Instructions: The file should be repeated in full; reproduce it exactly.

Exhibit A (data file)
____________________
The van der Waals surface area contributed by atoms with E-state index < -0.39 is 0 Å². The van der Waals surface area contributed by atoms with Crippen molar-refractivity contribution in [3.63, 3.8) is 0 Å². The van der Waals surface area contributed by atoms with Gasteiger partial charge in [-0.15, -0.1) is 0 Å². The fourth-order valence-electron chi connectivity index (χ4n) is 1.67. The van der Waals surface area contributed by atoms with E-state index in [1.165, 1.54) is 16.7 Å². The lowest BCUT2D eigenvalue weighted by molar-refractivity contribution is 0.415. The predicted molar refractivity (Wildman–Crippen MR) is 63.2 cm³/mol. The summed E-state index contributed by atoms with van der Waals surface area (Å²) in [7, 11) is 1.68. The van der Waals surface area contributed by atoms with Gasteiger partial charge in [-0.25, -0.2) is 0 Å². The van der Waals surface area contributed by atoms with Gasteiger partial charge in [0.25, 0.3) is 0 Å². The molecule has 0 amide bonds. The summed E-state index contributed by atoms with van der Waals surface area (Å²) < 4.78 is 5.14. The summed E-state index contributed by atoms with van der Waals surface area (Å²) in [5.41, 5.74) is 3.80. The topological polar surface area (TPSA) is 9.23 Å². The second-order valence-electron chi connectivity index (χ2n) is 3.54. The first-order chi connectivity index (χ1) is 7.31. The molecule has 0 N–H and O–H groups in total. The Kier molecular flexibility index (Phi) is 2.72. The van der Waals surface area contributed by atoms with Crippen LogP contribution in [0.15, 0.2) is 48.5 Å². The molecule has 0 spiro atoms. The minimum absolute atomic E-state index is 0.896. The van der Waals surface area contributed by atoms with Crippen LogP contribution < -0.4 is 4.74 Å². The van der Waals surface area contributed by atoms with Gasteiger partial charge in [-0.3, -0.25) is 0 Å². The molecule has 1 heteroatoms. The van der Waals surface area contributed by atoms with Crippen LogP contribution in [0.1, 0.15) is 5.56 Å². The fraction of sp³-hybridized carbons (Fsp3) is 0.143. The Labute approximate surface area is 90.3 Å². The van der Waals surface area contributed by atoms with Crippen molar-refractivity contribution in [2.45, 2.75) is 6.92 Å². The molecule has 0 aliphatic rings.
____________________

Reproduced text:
The van der Waals surface area contributed by atoms with E-state index < -0.39 is 0 Å². The van der Waals surface area contributed by atoms with Crippen molar-refractivity contribution in [3.63, 3.8) is 0 Å². The van der Waals surface area contributed by atoms with Gasteiger partial charge in [-0.15, -0.1) is 0 Å². The fourth-order valence-electron chi connectivity index (χ4n) is 1.67. The van der Waals surface area contributed by atoms with E-state index in [1.165, 1.54) is 16.7 Å². The lowest BCUT2D eigenvalue weighted by molar-refractivity contribution is 0.415. The predicted molar refractivity (Wildman–Crippen MR) is 63.2 cm³/mol. The summed E-state index contributed by atoms with van der Waals surface area (Å²) in [7, 11) is 1.68. The van der Waals surface area contributed by atoms with Gasteiger partial charge in [-0.25, -0.2) is 0 Å². The van der Waals surface area contributed by atoms with Gasteiger partial charge in [0.25, 0.3) is 0 Å². The molecule has 0 amide bonds. The summed E-state index contributed by atoms with van der Waals surface area (Å²) < 4.78 is 5.14. The summed E-state index contributed by atoms with van der Waals surface area (Å²) in [5.41, 5.74) is 3.80. The topological polar surface area (TPSA) is 9.23 Å². The second-order valence-electron chi connectivity index (χ2n) is 3.54. The first-order chi connectivity index (χ1) is 7.31. The molecule has 0 N–H and O–H groups in total. The Kier molecular flexibility index (Phi) is 2.72. The van der Waals surface area contributed by atoms with Crippen LogP contribution in [0.15, 0.2) is 48.5 Å². The molecule has 0 spiro atoms. The minimum absolute atomic E-state index is 0.896. The van der Waals surface area contributed by atoms with Crippen LogP contribution < -0.4 is 4.74 Å². The van der Waals surface area contributed by atoms with Gasteiger partial charge in [-0.3, -0.25) is 0 Å². The molecule has 1 heteroatoms. The van der Waals surface area contributed by atoms with Crippen LogP contribution in [0.1, 0.15) is 5.56 Å². The fraction of sp³-hybridized carbons (Fsp3) is 0.143. The Labute approximate surface area is 90.3 Å². The van der Waals surface area contributed by atoms with Crippen molar-refractivity contribution in [2.45, 2.75) is 6.92 Å². The molecule has 0 aliphatic rings.